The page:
Somewhere, I read that New Mexico is like one big artists’ colony. There are a great many artists of all stripes and abilities here. Classes, workshops and other instruction are readily available. As well as opportunities to exhibit your works. A vibrant market for art supports those who have enough skill, and they are many. Last week, I attended one example of the many opportunities to experience art. I went to the New Mexico Art Photography Exhibit at the state fairgrounds.
I was happy that only a few people were at the exhibit hall when I went it. Few people meant that I could study the pictures in peace. I was greeted at the door by a friendly fellow who told me all about the exhibit and gave me a card to fill out and a brochure with the exhibitors names. I was to select my favorite photo for the people’s choice award. Later, I found out that this man was one of the most famous of the local photographers and an able teacher of photography. Here he was greeting people and handing out exhibit information.
I walked into the main room which was, of course, belted with a rows of photographs of all sizes. As I looked at each picture, it became apparent that all the photographers were enormously skilled. Some of the photos in this room had purple “Best of Category” ribbons attached. I’m not sure what the categories were for the ribbons didn’t say, nor did the cards with the photographer’s name on them.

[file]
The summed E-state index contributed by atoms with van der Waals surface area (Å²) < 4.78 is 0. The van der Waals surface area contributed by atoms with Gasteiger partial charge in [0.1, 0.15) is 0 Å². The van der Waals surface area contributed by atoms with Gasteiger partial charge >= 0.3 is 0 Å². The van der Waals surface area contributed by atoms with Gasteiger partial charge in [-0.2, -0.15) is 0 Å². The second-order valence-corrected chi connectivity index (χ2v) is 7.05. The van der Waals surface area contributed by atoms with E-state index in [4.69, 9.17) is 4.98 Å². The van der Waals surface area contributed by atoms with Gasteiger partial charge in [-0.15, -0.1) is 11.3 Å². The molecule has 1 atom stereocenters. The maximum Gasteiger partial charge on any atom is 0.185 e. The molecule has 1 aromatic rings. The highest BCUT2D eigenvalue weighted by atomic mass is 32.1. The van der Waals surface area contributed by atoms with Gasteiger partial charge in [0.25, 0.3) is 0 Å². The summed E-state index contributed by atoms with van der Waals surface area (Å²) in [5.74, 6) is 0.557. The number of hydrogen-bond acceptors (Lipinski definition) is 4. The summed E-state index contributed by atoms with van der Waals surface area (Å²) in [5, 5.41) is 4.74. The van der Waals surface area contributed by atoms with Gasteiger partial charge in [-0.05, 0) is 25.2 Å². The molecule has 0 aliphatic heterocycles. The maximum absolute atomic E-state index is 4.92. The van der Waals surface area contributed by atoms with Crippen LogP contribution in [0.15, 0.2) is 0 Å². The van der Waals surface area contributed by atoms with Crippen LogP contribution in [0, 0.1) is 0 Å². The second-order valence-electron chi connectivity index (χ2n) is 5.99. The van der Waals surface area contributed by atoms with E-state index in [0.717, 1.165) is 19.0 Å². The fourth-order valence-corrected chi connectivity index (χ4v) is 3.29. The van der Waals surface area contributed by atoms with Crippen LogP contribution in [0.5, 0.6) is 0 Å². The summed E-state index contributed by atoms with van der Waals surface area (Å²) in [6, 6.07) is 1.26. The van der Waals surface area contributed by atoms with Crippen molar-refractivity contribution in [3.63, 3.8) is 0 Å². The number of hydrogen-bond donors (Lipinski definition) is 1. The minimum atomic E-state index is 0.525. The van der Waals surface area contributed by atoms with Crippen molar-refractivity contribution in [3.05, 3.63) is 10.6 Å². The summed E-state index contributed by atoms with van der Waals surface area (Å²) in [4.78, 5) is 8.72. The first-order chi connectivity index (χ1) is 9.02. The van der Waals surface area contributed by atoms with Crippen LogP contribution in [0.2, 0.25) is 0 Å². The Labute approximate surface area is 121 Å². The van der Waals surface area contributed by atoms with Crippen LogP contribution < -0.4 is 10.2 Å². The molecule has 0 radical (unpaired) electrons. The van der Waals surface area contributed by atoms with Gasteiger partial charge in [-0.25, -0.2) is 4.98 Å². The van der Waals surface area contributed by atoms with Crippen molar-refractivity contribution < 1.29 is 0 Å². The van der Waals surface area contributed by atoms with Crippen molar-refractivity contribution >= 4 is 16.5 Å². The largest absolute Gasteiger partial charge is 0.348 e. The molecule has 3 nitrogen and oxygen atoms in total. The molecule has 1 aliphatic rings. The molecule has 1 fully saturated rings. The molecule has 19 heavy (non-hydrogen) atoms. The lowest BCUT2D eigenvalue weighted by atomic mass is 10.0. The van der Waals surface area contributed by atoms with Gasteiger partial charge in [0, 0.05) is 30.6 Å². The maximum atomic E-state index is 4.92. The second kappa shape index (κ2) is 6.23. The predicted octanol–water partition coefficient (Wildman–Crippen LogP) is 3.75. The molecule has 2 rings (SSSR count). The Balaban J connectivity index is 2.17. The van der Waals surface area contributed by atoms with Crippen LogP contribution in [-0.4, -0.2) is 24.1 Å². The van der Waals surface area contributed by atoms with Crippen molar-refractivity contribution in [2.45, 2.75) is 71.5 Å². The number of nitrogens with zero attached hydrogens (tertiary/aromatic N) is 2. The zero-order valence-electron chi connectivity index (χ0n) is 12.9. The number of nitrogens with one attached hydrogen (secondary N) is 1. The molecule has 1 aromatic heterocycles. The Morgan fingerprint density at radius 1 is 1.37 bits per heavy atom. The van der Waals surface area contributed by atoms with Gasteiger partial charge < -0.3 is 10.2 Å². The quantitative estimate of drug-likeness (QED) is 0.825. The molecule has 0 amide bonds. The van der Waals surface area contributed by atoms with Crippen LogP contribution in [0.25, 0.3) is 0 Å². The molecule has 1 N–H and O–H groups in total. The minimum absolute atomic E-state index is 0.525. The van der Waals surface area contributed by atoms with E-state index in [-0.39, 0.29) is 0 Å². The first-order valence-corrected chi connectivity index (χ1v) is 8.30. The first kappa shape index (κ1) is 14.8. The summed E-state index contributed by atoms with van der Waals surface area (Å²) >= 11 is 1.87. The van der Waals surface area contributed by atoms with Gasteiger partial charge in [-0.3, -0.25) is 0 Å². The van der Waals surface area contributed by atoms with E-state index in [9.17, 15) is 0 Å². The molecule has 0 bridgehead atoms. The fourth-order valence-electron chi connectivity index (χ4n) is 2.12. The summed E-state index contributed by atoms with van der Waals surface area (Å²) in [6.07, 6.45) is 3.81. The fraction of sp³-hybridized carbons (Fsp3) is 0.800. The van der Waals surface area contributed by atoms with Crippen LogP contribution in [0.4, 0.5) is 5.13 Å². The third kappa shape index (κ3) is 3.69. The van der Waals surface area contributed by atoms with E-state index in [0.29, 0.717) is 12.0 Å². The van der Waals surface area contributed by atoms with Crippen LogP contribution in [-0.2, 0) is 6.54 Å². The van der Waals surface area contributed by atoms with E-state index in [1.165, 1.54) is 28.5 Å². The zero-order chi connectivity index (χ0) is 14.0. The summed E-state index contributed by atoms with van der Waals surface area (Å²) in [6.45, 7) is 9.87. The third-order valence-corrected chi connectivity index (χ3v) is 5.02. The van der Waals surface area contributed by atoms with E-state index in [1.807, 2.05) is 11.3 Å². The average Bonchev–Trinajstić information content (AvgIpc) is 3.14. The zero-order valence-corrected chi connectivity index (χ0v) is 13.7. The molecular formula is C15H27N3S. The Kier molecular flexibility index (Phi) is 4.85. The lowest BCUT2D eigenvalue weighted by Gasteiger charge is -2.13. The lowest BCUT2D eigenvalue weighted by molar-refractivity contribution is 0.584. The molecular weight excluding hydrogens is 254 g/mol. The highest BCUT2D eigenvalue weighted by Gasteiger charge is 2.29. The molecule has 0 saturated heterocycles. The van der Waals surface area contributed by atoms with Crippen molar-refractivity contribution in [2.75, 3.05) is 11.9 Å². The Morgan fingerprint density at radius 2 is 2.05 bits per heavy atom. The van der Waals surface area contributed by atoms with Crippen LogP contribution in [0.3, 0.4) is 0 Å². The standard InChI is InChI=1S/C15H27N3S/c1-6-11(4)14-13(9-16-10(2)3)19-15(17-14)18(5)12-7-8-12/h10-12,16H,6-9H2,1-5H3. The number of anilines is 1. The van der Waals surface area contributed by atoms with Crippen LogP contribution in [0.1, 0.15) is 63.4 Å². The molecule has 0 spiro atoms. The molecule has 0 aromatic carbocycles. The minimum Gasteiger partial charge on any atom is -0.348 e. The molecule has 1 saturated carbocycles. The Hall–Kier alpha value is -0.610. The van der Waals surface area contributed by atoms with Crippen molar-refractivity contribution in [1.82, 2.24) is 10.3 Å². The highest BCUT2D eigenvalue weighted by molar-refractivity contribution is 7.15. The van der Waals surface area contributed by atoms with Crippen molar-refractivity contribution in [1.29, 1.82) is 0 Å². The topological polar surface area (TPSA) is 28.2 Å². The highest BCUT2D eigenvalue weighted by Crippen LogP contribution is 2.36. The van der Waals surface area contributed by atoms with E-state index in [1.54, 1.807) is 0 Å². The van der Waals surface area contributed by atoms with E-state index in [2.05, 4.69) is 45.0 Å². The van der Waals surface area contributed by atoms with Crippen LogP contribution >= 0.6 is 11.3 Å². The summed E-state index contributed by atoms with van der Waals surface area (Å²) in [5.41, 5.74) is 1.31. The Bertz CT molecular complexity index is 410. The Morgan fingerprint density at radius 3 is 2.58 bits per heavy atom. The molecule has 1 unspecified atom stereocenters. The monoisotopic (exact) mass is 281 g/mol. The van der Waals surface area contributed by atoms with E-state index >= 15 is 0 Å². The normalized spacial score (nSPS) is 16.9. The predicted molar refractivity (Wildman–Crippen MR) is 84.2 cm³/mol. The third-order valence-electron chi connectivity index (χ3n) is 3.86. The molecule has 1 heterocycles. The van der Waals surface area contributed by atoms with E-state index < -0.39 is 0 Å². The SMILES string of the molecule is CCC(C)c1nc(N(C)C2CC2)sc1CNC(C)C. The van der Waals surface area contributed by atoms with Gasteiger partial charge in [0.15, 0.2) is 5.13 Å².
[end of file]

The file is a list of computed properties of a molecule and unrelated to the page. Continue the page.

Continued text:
Making my way through the six rooms of photos, I wondered, over and over, how they choose the best? Certainly, there were some that I liked a better than others, but I don’t know if that was because they appealed to some personal aesthetic or if they were of a better quality.
When I went into one of the rooms, the fellow who had greeted me was giving a critic of a landscape to a woman who was obviously the photographer. She drank in every word as I listened to their exchange. The points he was making were infinitesimal tweaks of her work. But then, that’s the difference between good and great.
I made two circuits of the trying to select the one photo that I liked best. I got it narrowed down to about ten or so, but came no closer to selecting a favorite. I put the blank ballot on the table and picked up a membership form for the local photographers club. I had gone for inspiration. I came away, not daunted, but certainly with a greater sense of how very much I have to learn.